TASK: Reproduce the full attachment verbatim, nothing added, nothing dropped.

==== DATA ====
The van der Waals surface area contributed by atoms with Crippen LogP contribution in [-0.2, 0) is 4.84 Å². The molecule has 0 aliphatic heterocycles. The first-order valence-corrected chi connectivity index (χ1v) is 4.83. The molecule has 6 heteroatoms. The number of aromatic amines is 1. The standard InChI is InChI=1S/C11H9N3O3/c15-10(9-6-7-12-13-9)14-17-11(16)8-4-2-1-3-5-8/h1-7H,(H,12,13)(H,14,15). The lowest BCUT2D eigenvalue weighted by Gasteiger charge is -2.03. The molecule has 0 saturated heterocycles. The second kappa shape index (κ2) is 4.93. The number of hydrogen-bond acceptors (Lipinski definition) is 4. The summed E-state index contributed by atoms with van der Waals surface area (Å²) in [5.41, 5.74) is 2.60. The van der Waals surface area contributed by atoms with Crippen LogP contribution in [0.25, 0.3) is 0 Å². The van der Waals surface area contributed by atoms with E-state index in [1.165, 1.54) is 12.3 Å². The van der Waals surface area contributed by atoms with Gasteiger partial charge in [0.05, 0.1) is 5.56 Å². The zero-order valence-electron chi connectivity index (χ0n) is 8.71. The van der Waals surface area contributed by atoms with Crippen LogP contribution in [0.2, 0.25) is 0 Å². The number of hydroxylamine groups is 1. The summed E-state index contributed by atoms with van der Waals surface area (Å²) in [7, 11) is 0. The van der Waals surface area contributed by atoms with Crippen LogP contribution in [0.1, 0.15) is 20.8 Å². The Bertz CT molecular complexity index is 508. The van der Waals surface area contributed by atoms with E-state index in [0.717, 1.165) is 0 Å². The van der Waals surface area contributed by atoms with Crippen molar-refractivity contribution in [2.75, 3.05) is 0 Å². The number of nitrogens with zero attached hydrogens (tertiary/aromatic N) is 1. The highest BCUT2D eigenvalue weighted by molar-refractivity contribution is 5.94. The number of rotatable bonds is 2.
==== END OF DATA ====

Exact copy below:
The van der Waals surface area contributed by atoms with Crippen LogP contribution in [-0.2, 0) is 4.84 Å². The molecule has 0 aliphatic heterocycles. The first-order valence-corrected chi connectivity index (χ1v) is 4.83. The molecule has 6 heteroatoms. The number of aromatic amines is 1. The standard InChI is InChI=1S/C11H9N3O3/c15-10(9-6-7-12-13-9)14-17-11(16)8-4-2-1-3-5-8/h1-7H,(H,12,13)(H,14,15). The lowest BCUT2D eigenvalue weighted by Gasteiger charge is -2.03. The molecule has 0 saturated heterocycles. The second kappa shape index (κ2) is 4.93. The number of hydrogen-bond acceptors (Lipinski definition) is 4. The summed E-state index contributed by atoms with van der Waals surface area (Å²) in [5.41, 5.74) is 2.60. The van der Waals surface area contributed by atoms with Crippen LogP contribution in [0.25, 0.3) is 0 Å². The van der Waals surface area contributed by atoms with E-state index in [1.165, 1.54) is 12.3 Å². The van der Waals surface area contributed by atoms with Gasteiger partial charge in [0.05, 0.1) is 5.56 Å². The zero-order valence-electron chi connectivity index (χ0n) is 8.71. The van der Waals surface area contributed by atoms with Crippen LogP contribution in [0.2, 0.25) is 0 Å². The number of hydroxylamine groups is 1. The summed E-state index contributed by atoms with van der Waals surface area (Å²) in [7, 11) is 0. The van der Waals surface area contributed by atoms with Crippen LogP contribution in [0.1, 0.15) is 20.8 Å². The Bertz CT molecular complexity index is 508. The van der Waals surface area contributed by atoms with E-state index in [0.717, 1.165) is 0 Å². The van der Waals surface area contributed by atoms with Crippen molar-refractivity contribution in [2.75, 3.05) is 0 Å². The number of nitrogens with zero attached hydrogens (tertiary/aromatic N) is 1. The highest BCUT2D eigenvalue weighted by molar-refractivity contribution is 5.94. The number of rotatable bonds is 2.